Nancy Lindborg is the assistant administrator for the United States Agency for International Development’s (USAID) Bureau of Democracy, Conflict and Humanitarian Assistance (DCHA). Lindborg leads the efforts of more than 500 team members in 9 offices focused on crisis prevention, response, recovery, and transition. Since being sworn into office in October 2010, Lindborg has led DCHA teams in response to the Arab Spring uprising and numerous other global crises. Before joining USAID, she was president of Mercy Corps, where she served for 14 years. Lindborg has held a number of leadership and board positions including as co-president of the board of directors for the US Global Leadership Coalition, founder and board member of the National Committee on North Korea, and chair of the Sphere Management Committee. She is currently a member of the Council on Foreign Relations.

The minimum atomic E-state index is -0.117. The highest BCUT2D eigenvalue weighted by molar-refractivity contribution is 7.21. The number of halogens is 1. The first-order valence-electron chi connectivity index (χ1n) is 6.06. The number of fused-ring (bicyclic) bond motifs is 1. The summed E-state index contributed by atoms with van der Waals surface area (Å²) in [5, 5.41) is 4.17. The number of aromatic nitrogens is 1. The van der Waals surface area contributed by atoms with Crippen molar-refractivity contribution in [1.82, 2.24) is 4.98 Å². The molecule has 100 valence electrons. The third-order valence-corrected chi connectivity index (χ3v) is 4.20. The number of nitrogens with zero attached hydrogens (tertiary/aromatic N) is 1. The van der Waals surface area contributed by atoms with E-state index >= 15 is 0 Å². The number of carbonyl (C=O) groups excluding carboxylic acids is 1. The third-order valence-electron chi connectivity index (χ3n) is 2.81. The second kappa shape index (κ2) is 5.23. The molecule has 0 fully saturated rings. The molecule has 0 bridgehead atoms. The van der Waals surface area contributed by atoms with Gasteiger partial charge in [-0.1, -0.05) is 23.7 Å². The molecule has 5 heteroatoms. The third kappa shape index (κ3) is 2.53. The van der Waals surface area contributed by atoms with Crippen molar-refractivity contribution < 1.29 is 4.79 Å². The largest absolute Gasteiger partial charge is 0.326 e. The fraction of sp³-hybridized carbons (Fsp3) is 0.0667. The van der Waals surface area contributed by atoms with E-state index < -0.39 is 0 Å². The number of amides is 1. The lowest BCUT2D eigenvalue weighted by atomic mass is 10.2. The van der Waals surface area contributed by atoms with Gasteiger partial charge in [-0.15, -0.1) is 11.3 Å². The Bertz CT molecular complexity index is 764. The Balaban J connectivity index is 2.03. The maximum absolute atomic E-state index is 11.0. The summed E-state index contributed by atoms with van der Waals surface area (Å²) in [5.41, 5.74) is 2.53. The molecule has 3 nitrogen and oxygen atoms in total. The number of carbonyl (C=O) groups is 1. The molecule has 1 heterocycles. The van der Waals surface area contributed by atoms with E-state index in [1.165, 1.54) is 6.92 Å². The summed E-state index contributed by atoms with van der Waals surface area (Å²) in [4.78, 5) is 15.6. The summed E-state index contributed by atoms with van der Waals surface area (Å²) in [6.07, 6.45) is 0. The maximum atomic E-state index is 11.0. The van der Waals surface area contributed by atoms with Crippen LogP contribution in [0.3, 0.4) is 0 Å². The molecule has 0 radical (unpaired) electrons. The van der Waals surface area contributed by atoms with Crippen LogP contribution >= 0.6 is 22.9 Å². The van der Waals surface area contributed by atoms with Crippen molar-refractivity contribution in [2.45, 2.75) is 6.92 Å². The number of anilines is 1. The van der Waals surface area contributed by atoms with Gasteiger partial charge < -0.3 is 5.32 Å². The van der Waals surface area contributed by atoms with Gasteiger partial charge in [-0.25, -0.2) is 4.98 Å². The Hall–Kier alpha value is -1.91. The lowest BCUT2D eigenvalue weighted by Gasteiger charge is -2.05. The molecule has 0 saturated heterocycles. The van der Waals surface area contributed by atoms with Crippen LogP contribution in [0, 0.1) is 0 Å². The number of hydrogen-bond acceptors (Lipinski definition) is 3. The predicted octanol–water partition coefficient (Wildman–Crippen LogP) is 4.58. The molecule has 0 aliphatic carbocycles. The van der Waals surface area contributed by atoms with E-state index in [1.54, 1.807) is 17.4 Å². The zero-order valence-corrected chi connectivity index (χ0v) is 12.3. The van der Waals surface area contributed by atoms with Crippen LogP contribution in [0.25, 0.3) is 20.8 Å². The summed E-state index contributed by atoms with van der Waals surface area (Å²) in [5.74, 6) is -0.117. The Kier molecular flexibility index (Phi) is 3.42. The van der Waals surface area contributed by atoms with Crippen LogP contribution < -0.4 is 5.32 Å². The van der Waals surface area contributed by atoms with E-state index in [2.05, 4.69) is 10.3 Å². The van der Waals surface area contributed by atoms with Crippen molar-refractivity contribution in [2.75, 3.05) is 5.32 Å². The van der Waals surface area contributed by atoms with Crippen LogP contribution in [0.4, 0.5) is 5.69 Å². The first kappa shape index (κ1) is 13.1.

Vincent H. Smith is professor of economics in the department of agricultural economics and economics at Montana State University (MSU) and codirector of MSU’s Agricultural Marketing Policy Center. Smith’s current research program examines agricultural trade and domestic policy issues, with a particular focus on agricultural insurance, agricultural science policy, domestic and world commodity markets, risk management, and agricultural trade policy. He has authored nine books and monographs and published over 100 articles on agricultural and other policy and economic issues. His work has been recognized nationally through multiple national awards for outstanding research programs. In 2008, he became a distinguished scholar of the Western Agricultural Economics Association. Currently, he is a visiting scholar at AEI and codirector of AEI’s agricultural policy initiative.